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LABOR UNITY HAS BEEN SHORT LIVED. GRUMBLING HAS now BROKEN OUT WITHIN OPPOSITION RANKS OVER THE ROLE PLAYED BY FACTIONS IN CHOOSING THE FRONTBENCH. (ABC)

It seems like ‘over the role’ is the complement of ‘grumbling’. But I’m not sure what ‘played by faction’ and ‘in choosing the frontbench’ are respectively modifying or what role do they take in the sentence. Would you parse them?

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Played... modifies role: the factions played a role.

In choosing... is ambiguous, because play a role in is semantically a unitary but very complex metaphor:

The factions play a role in choosing the frontbench.
Olivier plays the Prince in Hamlet.

  • The factions are represented as an 'actor portraying a character' (playing a role) in a 'drama', so in choosing... is a prepositional phrase modifying both the factions and the role.
  • But the role was played 'in the drama', so in choosing also modifies played.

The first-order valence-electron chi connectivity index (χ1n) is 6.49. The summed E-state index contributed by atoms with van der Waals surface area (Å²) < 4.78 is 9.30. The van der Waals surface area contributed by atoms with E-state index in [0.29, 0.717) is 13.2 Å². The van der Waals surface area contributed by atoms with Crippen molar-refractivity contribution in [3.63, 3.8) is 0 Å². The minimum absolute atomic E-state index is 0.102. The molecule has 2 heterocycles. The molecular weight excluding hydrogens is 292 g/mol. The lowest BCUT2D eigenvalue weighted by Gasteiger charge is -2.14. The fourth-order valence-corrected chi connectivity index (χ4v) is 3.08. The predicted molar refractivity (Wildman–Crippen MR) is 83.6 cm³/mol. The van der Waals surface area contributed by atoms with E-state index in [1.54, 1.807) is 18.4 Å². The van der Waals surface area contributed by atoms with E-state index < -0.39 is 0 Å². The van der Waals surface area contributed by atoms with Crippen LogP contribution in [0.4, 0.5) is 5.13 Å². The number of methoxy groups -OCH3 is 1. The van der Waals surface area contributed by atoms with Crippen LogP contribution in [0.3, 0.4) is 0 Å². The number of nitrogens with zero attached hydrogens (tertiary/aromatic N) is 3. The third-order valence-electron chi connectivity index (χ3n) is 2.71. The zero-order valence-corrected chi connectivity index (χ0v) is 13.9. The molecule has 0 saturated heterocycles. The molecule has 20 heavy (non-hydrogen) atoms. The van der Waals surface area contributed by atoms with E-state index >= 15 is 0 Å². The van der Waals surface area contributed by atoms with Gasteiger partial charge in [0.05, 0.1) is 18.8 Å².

• Yet the action performed by both the actors and the character was choosing..., so both the factions and the role are the subject of the clause choosing... .
  • Finally, the object of over—what the grumbling was about—is not the role but the entire NP headed by the role; and what that NP signifies is the manner in which the drama was performed: how the frontbench was chosen.

The theatrical metaphor is notoriously hard to pin down. Kenneth Burke chose it as the generative core of his study of human relationships, A Grammar of Motives, because "what we want is not terms that avoid ambiguity, but terms that clearly reveal the strategic spots at which ambiguities necessarily arise."

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